Big ejection pin marks are well placed, as nearly all of them should be invisible when the interior is assembled. Just look out for the ejection pin mark just aft of the inside of the pilot and co-pilot’s side window.
I snipped off the wings and fuselage from the sprues and did some standard test fitting. My sample demonstrated a good fit between the principle assemblies.
The decals are of an excellent quality. Though it only says ‘Printed in Italy’ on the decal sheet, they’re printed by Cartograf, and are outstanding decals in all respects. Carrier film is very restrained and practically invisible.
As a late 1970s kit, wheel well interior details are practically non-existent. None of the control surfaces are molded separately, and can only be displayed in the neutral position. The raised panel lines might turn some off some model builders who prefer recessed panel details. There are no shoulder harnesses or lap belts provided for seats occupied by the pilot, co-pilot, and radioman. The rear of the Pratt and Whitney (formerly Wright) R-1820 engines are molded flat into the engine’s firewall, and even though these were twin-row radial engines, the kit parts depicts only one row. The three crew members are well-known characters, also appearing in the Monogram B-17 and B-24 kits. Their attire and flight gear is appropriate for WWII aviators and ground crew – but not for those of the late 1960s to early 1970s.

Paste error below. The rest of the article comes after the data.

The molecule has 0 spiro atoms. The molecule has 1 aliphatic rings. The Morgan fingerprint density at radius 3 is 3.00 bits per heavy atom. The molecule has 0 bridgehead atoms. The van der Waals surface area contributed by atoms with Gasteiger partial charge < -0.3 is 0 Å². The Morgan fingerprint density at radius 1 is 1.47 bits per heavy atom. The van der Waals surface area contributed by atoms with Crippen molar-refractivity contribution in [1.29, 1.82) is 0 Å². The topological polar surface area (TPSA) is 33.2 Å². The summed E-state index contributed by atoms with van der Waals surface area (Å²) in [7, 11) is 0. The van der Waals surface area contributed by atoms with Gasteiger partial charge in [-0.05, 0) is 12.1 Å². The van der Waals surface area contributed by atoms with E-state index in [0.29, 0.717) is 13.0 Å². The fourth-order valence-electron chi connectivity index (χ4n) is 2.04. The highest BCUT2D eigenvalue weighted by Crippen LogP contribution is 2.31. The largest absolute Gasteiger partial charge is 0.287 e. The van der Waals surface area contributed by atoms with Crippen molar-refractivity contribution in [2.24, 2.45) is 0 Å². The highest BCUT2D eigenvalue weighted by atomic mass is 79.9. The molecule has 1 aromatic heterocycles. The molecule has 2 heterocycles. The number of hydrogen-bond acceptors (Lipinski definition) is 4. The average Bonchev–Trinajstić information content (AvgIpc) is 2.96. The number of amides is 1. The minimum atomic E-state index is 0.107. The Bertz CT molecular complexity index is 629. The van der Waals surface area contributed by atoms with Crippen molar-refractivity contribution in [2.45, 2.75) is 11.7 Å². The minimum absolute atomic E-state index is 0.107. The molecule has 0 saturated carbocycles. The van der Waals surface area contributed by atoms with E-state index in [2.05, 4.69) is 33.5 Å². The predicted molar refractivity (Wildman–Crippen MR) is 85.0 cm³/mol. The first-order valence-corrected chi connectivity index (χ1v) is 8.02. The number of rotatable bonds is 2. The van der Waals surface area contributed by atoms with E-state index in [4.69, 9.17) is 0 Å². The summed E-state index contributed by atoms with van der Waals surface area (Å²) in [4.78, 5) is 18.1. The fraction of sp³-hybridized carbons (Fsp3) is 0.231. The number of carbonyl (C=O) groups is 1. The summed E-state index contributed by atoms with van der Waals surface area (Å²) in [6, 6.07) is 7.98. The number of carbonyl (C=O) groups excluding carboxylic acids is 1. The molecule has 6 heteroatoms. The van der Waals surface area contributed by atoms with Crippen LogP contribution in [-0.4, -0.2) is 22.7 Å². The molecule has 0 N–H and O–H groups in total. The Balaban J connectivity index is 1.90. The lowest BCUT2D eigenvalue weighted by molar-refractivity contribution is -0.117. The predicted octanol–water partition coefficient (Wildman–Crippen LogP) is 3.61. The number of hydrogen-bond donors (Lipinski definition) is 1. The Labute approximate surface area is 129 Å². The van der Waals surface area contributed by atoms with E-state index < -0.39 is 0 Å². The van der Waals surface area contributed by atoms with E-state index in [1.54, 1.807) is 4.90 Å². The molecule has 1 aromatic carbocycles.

Though it is an older kit with some new parts, Revell of Germany’s 1:48 scale AC-47D remains a respectable model that is still be enjoyable to build. It is certainly recommended. To further make the case, a high-quality aftermarket details are available for this kit. A variety of comprehensive photoetch metal detail sets by Eduard (e.g., interior, exterior, and landing flap details), along with some resin detail parts by Quickboost (ammo boxes and minigun barrels) will enhance this venerable kit even further if the modeler wishes.
Sincere thanks to Revell of Germany for the review sample. You can find them on the web at http://www.revell.com/germany.
Scale Modeling News & Reviews Editor
Detail & Scale